I Used My Cast-Iron Skillet as a Panini Press, and It's the Only Way I'll Be Making Paninis From Now On

Skillets truly make the Southern cooking world go 'round.

Cast Iron Skillet as Panini Press
Photo: Emma Phelps

The beauty of a cast-iron skillet is not a new concept to Southerners. I didn't truly understand the value of a cast-iron skillet in a Southern kitchen until my best friend gifted one to me for my sixteenth birthday – that's what I call true dedication to the art of cast-iron cooking. My trusty cast-iron pan made the journey with me from Virginia to Alabama when I moved after college, and has more than proved its worth as a staple in my kitchen.

From baking apple pies to frying bacon, I was already convinced there wasn't much I couldn't make in the kitchen with my cast-iron pan in tow. I recently learned from another editor that a cast-iron pan could be used as a makeshift panini press, and, of course, I had to put my cast-iron skillet to the test. The panini station at my university's dining hall was my go-to lunch station, so I was not about to pass the opportunity for replicating a hot and crispy sandwich in my own kitchen.

I searched the internet to learn how other people use their cast-iron pans as panini presses before I began my panini-making experiment. Spoiler alert: The result of my experiment was a compact and wonderfully crisp sandwich. After having tried this method a few times, here are my tips for how to press a panini with a skillet:

One cast iron pan is sufficient.

Some sources said to use two cast-iron pans: one on the burner cooking your sandwich and the other placed on top of your sandwich. Since I only have one cast-iron pan, I placed a non-stick pan on the burner, and it got the job done.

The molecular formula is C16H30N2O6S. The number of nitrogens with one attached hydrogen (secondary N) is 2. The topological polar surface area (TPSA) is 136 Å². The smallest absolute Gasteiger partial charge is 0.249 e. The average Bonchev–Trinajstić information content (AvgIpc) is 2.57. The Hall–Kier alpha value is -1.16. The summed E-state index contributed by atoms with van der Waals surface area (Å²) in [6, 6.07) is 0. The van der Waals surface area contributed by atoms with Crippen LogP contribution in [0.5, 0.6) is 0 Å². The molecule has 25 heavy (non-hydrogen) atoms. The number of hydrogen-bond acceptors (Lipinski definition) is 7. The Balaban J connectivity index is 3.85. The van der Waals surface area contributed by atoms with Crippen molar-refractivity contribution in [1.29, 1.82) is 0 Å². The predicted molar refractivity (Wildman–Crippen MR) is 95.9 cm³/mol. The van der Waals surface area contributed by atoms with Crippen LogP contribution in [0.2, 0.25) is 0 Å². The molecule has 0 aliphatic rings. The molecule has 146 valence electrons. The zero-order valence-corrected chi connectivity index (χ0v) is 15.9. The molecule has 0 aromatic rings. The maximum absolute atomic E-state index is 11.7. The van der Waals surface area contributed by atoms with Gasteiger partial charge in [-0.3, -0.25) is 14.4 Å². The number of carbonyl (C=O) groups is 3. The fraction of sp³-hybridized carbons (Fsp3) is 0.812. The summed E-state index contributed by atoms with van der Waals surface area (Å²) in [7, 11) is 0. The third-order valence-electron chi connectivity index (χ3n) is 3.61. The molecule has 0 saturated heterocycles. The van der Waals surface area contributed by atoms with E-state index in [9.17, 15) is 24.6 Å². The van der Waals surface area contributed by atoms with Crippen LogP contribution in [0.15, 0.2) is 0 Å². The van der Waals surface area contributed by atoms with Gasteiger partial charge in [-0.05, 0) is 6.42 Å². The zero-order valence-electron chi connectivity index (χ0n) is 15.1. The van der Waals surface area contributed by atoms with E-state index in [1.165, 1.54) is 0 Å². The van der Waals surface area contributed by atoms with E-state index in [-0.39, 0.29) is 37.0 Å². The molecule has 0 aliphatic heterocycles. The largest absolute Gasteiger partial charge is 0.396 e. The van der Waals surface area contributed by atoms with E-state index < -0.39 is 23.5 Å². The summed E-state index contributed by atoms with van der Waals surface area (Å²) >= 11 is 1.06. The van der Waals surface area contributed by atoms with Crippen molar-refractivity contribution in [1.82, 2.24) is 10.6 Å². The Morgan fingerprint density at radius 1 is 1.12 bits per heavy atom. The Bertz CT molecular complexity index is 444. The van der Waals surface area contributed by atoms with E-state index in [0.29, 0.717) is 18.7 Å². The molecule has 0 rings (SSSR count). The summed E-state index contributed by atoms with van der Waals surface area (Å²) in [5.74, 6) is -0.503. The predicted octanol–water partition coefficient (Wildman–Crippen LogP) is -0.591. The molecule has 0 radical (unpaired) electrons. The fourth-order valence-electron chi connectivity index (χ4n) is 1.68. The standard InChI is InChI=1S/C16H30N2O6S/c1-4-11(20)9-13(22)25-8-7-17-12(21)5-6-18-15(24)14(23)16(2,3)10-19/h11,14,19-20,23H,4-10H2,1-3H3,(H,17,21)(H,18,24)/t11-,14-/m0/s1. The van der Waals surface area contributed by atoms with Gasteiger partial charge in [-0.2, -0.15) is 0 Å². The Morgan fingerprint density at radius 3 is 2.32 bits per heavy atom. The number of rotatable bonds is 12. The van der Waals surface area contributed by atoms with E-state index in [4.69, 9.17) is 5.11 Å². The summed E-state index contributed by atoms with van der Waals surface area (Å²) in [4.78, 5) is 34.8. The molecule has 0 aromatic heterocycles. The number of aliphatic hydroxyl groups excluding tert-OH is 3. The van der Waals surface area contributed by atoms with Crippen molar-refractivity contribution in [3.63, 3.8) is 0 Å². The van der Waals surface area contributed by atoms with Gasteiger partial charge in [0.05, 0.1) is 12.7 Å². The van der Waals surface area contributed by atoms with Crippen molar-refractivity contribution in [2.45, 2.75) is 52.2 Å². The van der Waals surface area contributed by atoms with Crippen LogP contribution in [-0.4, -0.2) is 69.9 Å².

Allow the pan to heat up before adding your sandwich.

I waited to add my sandwich until I knew the pan was hot – about medium heat – since you'd typically wait for a panini press to heat up.

Additional weight on top of the cast iron skillet isn't necessary.

Online sources also suggested placing additional weight on top of the cast iron pan. I didn't find this necessary as my sandwich wasn't piled high. If your cast-iron is balanced properly on top of the sandwich, the gentle pressure should be enough to evenly toast the bottom slice of bread.

Be wary of oil.

I spread pesto on my sandwich to make a turkey caprese, and the oil from the pesto leaked onto the pan as the sandwich warmed. If you're not a fan of one side of your sandwich being less toasted due to an oil slick, just use a smaller amount of your condiment of choice when making your sandwich.

Heat each side of your sandwich for approximately 3 minutes.

If you allow your pan to heat up before adding your sandwich, each side of the sandwich only needs a small amount of time to toast.

The result should be a delicious, toasted sandwich that makes you question the necessity of a separate panini appliance. The bottom of your cast iron pan shouldn't be soiled unless your cheese spreads onto the pan while toasting. When you're done cooking, be sure to wipe off your cast iron. If you do need to wash your cast-iron skillet, make sure to properly season it afterward.

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